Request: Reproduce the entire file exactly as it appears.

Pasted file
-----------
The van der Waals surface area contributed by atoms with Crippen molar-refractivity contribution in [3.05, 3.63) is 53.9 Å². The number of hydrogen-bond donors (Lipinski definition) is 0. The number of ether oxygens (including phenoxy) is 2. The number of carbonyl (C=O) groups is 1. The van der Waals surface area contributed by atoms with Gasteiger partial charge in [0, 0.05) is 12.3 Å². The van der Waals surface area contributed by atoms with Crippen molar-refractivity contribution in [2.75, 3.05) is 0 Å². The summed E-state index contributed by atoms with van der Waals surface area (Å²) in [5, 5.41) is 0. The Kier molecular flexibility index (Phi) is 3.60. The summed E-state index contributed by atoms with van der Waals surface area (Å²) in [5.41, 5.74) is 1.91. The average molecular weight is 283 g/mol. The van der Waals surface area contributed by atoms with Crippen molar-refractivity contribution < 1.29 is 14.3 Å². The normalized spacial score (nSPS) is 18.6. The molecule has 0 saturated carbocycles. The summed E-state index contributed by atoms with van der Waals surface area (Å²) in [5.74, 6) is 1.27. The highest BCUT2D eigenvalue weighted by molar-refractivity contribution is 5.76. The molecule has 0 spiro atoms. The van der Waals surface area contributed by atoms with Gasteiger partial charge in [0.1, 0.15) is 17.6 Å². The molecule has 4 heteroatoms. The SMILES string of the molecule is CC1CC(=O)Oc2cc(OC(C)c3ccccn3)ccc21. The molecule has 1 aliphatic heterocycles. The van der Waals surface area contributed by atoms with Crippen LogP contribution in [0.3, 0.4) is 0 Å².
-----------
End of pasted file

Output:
The van der Waals surface area contributed by atoms with Crippen molar-refractivity contribution in [3.05, 3.63) is 53.9 Å². The number of hydrogen-bond donors (Lipinski definition) is 0. The number of ether oxygens (including phenoxy) is 2. The number of carbonyl (C=O) groups is 1. The van der Waals surface area contributed by atoms with Gasteiger partial charge in [0, 0.05) is 12.3 Å². The van der Waals surface area contributed by atoms with Crippen molar-refractivity contribution in [2.75, 3.05) is 0 Å². The summed E-state index contributed by atoms with van der Waals surface area (Å²) in [5, 5.41) is 0. The Kier molecular flexibility index (Phi) is 3.60. The summed E-state index contributed by atoms with van der Waals surface area (Å²) in [5.41, 5.74) is 1.91. The average molecular weight is 283 g/mol. The van der Waals surface area contributed by atoms with Crippen molar-refractivity contribution < 1.29 is 14.3 Å². The normalized spacial score (nSPS) is 18.6. The molecule has 0 saturated carbocycles. The summed E-state index contributed by atoms with van der Waals surface area (Å²) in [5.74, 6) is 1.27. The highest BCUT2D eigenvalue weighted by molar-refractivity contribution is 5.76. The molecule has 0 spiro atoms. The van der Waals surface area contributed by atoms with Gasteiger partial charge in [0.1, 0.15) is 17.6 Å². The molecule has 4 heteroatoms. The SMILES string of the molecule is CC1CC(=O)Oc2cc(OC(C)c3ccccn3)ccc21. The molecule has 1 aliphatic heterocycles. The van der Waals surface area contributed by atoms with Crippen LogP contribution in [0.3, 0.4) is 0 Å².